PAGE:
Picture yourself scuba diving to a museum show 32 feet below water. That is exactly what the recently opened Museum of Underwater Sculpture of Ayia Napa (MUSAN) in Cyprus offers.
Located off the coast of the resort city of Ayia Napa, the new aquatic museum features over 90 figurative and nature-inspired sculptures by British sculptor Jason deCaires Taylor, installed at the seabed of a marine protected area.
Taylor, a former diving instructor, is known for creating immersive submarine installations in different parts of the world. In past projects, he submerged hundreds of sculptures in the waters of countries like Spain, Australia, Mexico, and France. Taylor’s sculptures are made of sea materials — stones, rocks, and shells — and are meant to be inhabited by marine life.
According to the artist, the sculptures are “active catalysts in generating the recovery of coral habitats and reefs,” saying that some of his previous projects increased biomass by 200%.
“The sculptures are individually designed using safe pH neutral materials with textured surfaces to create homes, breeding areas and protective spaces,” Taylor explains on his website. The museum hopes that the site will eventually evolve into an “underwater forest.”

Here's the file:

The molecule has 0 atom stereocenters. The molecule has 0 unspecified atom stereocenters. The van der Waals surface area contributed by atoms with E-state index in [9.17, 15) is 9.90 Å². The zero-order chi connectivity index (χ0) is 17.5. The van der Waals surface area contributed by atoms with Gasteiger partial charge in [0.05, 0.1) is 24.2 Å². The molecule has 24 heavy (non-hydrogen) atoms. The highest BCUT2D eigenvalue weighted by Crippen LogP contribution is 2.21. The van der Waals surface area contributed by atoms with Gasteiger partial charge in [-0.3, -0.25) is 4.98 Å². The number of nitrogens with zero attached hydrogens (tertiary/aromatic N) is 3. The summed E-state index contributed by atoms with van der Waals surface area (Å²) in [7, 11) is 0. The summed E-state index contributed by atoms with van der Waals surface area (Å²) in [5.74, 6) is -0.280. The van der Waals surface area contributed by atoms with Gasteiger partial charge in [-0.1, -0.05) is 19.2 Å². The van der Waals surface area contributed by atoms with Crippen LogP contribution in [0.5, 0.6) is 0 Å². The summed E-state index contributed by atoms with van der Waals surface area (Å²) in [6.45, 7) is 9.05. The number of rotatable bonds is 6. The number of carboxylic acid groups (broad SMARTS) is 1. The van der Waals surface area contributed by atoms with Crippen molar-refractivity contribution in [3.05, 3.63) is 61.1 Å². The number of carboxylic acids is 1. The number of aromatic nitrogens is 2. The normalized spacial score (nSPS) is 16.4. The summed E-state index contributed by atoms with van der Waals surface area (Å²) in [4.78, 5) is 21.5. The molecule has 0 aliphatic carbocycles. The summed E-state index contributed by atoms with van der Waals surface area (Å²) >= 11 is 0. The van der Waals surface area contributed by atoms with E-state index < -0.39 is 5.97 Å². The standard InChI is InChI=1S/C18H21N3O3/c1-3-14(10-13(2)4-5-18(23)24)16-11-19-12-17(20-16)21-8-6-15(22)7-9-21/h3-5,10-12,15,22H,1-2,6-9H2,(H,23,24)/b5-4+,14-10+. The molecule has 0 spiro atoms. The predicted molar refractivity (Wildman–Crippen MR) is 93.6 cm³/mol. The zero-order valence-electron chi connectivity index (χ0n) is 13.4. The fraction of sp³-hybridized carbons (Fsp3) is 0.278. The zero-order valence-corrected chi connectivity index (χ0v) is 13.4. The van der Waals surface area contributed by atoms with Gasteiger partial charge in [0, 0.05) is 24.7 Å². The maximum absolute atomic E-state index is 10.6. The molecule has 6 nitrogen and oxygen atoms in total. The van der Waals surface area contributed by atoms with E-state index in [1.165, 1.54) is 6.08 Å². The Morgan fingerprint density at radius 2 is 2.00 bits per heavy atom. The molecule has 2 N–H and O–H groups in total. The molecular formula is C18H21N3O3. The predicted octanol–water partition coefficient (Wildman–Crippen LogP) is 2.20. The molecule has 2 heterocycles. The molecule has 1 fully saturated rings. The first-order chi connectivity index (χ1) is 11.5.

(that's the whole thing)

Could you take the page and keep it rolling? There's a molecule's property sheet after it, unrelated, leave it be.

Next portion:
Taylor’s oeuvre includes works that pay homage to victims of the migration crisis who had died in capsized boats in the Mediterranean sea. Many others celebrate joy, innocence, and nature.
The €1 million (~$1.2 million) museum was backed by the Cyprus government and the Ayia Napa municipal council. The government, which included diving and snorkeling tourism in its national tourism strategy for 2030, is hoping to attract 50,000 tourists to the site annually.
Admission to the underwater museum is free; visitors can either bring their own diving gear or rent it from a number of diving schools in the area.
MUSAN joins other famous diving sites in Cyprus, like the ancient ruins of the Amathus harbor in Limassol and the wreck of the MS Zenobia ferry, which capsized and sank to the bottom of the Mediterranean off the coast of Larnaca in 1980.